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Ballots from the Birmingham Jail By: George Oldroyd
FrontPageMagazine.com | Tuesday, March 28, 2006

With the recent passing of Coretta Scott King, it is a solemn time to reflect on the tremendous good she and her late husband and all those who stood with him achieved for all men, often at unspeakable personal cost.  This year marks the 43rd anniversary of the Letter from a Birmingham Jail, where Dr. Martin Luther King, Jr., was persecuted for his nonviolent demand for equality and from which he called out for justice. Writing then, he urged us all to understand that: “An unjust law is a code that a numerical or power majority group compels a minority group to obey but does not make binding on itself.  This is difference made legal. By the same token, a just law is a code that a majority compels a minority to follow and that it is willing to follow itself.  This is sameness made legal.”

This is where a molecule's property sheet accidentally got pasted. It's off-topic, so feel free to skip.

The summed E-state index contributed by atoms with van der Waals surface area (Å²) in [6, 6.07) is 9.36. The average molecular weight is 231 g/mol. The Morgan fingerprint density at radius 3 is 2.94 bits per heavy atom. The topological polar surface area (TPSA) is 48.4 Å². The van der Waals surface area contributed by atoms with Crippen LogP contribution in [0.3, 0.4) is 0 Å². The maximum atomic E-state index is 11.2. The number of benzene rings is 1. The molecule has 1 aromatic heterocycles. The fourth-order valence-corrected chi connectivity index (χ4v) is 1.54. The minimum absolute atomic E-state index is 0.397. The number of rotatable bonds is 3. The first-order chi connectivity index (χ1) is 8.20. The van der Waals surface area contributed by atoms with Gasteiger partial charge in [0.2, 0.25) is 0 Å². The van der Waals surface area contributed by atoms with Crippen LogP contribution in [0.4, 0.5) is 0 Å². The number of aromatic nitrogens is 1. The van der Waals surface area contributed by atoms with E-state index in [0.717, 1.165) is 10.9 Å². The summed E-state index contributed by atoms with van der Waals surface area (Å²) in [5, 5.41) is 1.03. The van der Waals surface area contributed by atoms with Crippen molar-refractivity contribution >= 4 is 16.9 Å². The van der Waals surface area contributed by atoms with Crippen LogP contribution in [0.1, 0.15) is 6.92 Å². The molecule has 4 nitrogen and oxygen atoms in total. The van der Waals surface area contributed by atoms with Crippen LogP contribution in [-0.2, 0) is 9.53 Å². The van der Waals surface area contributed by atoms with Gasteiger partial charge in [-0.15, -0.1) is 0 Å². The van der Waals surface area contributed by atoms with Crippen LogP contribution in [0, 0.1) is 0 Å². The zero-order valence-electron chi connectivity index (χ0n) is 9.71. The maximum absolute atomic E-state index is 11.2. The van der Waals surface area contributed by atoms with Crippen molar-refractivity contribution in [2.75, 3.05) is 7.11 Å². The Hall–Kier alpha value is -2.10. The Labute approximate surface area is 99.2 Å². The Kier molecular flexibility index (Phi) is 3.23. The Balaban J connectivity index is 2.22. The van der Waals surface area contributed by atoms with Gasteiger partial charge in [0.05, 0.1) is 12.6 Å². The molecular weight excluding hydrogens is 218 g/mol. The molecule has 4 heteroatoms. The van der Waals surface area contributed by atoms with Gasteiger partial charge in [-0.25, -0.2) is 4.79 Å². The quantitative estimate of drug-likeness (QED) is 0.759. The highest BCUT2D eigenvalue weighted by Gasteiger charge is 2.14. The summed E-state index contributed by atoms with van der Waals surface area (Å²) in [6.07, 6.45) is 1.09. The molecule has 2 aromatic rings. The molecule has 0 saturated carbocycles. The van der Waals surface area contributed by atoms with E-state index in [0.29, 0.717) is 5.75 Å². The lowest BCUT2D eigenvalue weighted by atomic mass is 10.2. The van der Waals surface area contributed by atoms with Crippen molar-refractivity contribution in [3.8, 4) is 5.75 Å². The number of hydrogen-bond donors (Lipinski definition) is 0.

It’s a beautifully simple and elegant phrase, the effect of which is lost on the city where it was first penned. Recently, within a short walk of King’s former Birmingham jail cell, twelve jurors convicted their former County Sheriff, a documented victim of voter fraud, along with the attorney who represented him in an election challenge over seven years ago. Sheriff Jim Woodward and attorney Bert Jordan were convicted of daring to investigate those voting crimes—a conviction that took the  kitchen-sink form of the following charges: conspiring with his attorney to defraud the United States, illegally converting government records for personal use, engaging in misleading conduct towards potential witnesses with intent to influence future testimony, stealing government property, and conveying government information to his attorney without authority.